The United Nations has painted a grim picture for Sudan’s humanitarian situation, saying Wednesday that almost a quarter of the country’s population was inching toward starvation amid a dire shortage of funding.
The U.N. Office for the Coordination of Humanitarian Affairs said that 11.7 million people were facing acute hunger between June and September, an increase by nearly 2 million, compared to the same period last year.
The deepening food crisis in Sudan is caused mainly by the county’s fragile economy, prolonged dry spells, reduced areas cultivated and erratic rainfall, said the U.N. Food and Agriculture Organization.
The dark assessment comes as the East African nation has plunged into turmoil since a military coup in October. It upended the country’s short-lived transition to democracy after nearly three decades of repression and international isolation under autocrat leader Omar al-Bashir. A popular uprising forced the military’s removal of al-Bashir and his Islamist-allied government in April 2019.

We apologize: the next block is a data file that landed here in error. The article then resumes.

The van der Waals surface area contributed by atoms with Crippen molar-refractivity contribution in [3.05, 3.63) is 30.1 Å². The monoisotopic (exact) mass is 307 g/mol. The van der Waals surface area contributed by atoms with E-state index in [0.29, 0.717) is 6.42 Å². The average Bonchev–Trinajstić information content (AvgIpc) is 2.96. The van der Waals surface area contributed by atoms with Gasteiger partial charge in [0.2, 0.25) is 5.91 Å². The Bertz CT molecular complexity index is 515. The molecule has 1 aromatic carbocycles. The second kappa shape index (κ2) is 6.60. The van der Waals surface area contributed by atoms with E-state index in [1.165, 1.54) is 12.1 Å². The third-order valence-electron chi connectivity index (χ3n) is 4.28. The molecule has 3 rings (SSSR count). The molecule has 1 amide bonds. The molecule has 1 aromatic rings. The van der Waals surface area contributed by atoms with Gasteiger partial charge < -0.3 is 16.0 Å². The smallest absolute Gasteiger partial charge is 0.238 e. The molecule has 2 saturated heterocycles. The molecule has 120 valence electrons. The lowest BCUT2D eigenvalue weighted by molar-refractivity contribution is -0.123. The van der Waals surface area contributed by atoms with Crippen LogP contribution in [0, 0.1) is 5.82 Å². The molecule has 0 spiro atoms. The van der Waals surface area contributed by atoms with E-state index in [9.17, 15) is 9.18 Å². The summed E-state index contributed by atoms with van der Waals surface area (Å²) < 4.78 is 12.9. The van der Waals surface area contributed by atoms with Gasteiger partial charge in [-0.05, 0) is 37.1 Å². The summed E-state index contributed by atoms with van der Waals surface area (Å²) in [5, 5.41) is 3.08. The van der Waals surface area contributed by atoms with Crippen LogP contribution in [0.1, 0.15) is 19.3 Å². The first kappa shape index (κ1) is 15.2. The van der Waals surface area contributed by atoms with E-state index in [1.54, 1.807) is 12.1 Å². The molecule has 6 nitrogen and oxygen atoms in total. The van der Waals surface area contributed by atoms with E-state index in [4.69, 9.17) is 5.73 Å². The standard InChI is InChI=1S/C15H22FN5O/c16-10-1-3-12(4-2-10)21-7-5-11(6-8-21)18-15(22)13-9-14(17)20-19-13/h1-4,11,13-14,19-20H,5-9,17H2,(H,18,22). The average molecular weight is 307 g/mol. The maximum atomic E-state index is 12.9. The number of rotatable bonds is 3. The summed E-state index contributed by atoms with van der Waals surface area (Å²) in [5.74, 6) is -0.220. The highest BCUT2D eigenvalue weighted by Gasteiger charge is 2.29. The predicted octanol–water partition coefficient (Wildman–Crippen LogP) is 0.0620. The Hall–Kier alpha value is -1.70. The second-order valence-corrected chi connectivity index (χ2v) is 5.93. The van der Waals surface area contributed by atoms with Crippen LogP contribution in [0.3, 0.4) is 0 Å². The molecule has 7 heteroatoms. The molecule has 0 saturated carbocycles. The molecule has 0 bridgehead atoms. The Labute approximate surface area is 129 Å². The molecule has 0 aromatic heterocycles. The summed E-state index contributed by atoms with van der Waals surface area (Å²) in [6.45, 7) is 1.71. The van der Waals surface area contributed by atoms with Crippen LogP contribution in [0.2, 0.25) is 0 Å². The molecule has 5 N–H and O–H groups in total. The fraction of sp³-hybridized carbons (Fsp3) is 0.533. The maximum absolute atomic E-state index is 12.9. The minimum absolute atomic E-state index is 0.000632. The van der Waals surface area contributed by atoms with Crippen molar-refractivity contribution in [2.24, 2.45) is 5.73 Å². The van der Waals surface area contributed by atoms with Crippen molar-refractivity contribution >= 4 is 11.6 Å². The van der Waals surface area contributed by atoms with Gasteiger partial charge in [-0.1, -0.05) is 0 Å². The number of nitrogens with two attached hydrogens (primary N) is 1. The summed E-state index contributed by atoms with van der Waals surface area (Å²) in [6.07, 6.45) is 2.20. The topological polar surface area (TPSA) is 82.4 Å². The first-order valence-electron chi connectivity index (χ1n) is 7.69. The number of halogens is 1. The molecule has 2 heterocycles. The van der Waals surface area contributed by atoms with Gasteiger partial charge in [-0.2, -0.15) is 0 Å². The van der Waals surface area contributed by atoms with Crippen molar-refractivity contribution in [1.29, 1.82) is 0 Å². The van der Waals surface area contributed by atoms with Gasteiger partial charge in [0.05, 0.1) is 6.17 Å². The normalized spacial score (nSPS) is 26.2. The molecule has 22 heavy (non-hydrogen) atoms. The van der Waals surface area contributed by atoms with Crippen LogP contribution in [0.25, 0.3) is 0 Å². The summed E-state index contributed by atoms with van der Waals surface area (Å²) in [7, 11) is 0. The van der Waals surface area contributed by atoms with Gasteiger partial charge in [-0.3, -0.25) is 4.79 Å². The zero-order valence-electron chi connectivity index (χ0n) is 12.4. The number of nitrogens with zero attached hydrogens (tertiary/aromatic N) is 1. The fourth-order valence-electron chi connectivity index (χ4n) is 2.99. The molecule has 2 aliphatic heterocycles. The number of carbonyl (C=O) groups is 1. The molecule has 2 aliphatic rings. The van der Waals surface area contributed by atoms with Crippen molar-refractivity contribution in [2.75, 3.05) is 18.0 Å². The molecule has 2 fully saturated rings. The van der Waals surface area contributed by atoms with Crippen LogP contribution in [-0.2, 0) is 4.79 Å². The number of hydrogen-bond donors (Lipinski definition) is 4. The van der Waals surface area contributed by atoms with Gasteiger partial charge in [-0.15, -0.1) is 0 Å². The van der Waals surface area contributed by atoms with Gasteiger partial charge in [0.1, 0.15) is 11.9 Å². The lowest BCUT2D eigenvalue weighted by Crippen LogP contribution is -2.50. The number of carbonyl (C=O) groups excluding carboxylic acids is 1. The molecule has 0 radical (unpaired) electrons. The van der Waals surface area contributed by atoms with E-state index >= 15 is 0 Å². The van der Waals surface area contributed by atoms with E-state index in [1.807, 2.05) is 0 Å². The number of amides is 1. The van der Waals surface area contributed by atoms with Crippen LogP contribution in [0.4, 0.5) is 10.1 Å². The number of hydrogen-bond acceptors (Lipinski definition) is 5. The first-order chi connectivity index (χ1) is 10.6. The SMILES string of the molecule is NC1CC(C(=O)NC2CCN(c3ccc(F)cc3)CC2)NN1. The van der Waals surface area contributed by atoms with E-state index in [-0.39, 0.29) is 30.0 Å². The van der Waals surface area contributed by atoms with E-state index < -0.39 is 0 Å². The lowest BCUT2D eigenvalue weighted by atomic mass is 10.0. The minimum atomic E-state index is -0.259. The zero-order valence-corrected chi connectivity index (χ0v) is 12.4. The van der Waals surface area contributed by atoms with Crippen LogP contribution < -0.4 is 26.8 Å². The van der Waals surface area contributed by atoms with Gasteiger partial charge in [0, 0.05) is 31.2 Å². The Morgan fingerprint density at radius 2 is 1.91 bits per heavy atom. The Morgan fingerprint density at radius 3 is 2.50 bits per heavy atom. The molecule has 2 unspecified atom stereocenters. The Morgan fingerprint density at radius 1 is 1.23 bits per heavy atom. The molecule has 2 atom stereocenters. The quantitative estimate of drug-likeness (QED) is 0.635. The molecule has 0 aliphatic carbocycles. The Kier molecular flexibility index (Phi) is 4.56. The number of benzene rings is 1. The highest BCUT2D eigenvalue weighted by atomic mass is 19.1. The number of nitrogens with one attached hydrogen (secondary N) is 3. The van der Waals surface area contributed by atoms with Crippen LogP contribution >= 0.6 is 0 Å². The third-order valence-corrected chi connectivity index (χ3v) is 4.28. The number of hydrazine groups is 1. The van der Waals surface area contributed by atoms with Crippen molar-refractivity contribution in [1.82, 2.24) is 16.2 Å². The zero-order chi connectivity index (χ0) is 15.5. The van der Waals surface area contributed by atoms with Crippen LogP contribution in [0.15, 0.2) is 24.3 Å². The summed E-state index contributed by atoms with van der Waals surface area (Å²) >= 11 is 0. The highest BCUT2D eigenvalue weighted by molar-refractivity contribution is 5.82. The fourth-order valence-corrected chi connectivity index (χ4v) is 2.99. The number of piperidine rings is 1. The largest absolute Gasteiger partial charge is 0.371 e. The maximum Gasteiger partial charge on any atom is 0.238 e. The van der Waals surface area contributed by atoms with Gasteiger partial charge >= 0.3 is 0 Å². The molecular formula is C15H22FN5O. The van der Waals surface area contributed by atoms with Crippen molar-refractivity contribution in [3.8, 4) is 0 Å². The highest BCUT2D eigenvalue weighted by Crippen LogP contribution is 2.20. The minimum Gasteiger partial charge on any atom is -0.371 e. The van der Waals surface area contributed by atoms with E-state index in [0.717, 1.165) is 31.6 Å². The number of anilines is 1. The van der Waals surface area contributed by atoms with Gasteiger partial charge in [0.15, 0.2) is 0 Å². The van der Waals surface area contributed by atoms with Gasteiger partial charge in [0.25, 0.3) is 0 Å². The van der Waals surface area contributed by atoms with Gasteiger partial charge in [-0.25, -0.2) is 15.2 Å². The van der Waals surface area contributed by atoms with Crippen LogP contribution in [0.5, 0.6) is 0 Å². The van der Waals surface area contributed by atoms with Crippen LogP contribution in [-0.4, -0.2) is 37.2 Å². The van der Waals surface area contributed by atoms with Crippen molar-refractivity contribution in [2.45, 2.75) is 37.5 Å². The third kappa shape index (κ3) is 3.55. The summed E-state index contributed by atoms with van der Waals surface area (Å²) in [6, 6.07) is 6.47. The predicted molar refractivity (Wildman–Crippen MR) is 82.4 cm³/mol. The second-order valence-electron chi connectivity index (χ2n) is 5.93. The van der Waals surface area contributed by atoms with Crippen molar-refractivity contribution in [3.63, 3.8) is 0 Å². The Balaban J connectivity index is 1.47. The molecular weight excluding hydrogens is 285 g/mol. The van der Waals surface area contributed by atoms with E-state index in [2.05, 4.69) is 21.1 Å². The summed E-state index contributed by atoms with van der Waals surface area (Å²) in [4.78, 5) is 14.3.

The military’s takeover also derailed international-backed efforts to overhaul the battered economy and stalled billions in assistance from the West and global financial institutions.
Most of those suffering from acute hunger are in the capital, Khartoum, the Darfur region and the provinces of Kassala and White Nile, which were the hardest hit by conflict and economic decline, OCHA said.
It said around 4 million children under age 5 and pregnant and nursing women are estimated to be acutely malnourished and in need of humanitarian life-saving nutrition. The figure included 618,950 children under 5 with severe acute malnutrition, of whom around 93,000 suffer from medical complications and need specialized care.
The World Food Program said it was forced to cut rations for refugees across Sudan because of severe funding shortfalls. Starting from July, more than 550,000 refugees would receive only half of a standard food basket, whether as in-kind food or cash-based transfers, the agency said.
It warned that such cuts could exacerbate protection risks as refugees may resort to negative coping mechanisms, including school drop-out, child labor, early marriage and sexual and gender-based violence.
The U.N. said its humanitarian response for Sudan in 2022 received $414.1 million, out of a total requirement of $1.94 billion.